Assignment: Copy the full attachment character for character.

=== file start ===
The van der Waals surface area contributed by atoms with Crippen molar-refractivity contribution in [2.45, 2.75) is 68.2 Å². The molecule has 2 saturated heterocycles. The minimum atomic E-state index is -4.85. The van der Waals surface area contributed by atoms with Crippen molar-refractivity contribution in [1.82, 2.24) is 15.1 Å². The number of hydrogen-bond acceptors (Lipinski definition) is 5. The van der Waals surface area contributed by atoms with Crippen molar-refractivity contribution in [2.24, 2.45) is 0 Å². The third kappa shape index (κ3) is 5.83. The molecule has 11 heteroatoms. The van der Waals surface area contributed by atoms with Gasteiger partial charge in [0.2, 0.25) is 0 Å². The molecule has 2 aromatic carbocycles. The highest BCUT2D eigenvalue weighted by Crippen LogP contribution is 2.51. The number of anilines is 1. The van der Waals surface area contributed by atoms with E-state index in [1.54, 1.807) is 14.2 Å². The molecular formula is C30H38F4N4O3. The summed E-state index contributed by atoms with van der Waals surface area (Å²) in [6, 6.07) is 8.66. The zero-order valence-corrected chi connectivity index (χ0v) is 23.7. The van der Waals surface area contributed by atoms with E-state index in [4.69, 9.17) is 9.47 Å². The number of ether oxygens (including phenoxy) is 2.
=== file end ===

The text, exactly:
The van der Waals surface area contributed by atoms with Crippen molar-refractivity contribution in [2.45, 2.75) is 68.2 Å². The molecule has 2 saturated heterocycles. The minimum atomic E-state index is -4.85. The van der Waals surface area contributed by atoms with Crippen molar-refractivity contribution in [1.82, 2.24) is 15.1 Å². The number of hydrogen-bond acceptors (Lipinski definition) is 5. The van der Waals surface area contributed by atoms with Crippen molar-refractivity contribution in [2.24, 2.45) is 0 Å². The third kappa shape index (κ3) is 5.83. The molecule has 11 heteroatoms. The van der Waals surface area contributed by atoms with Gasteiger partial charge in [0.2, 0.25) is 0 Å². The molecule has 2 aromatic carbocycles. The highest BCUT2D eigenvalue weighted by Crippen LogP contribution is 2.51. The number of anilines is 1. The van der Waals surface area contributed by atoms with E-state index in [1.54, 1.807) is 14.2 Å². The molecular formula is C30H38F4N4O3. The summed E-state index contributed by atoms with van der Waals surface area (Å²) in [6, 6.07) is 8.66. The zero-order valence-corrected chi connectivity index (χ0v) is 23.7. The van der Waals surface area contributed by atoms with E-state index in [4.69, 9.17) is 9.47 Å². The number of ether oxygens (including phenoxy) is 2.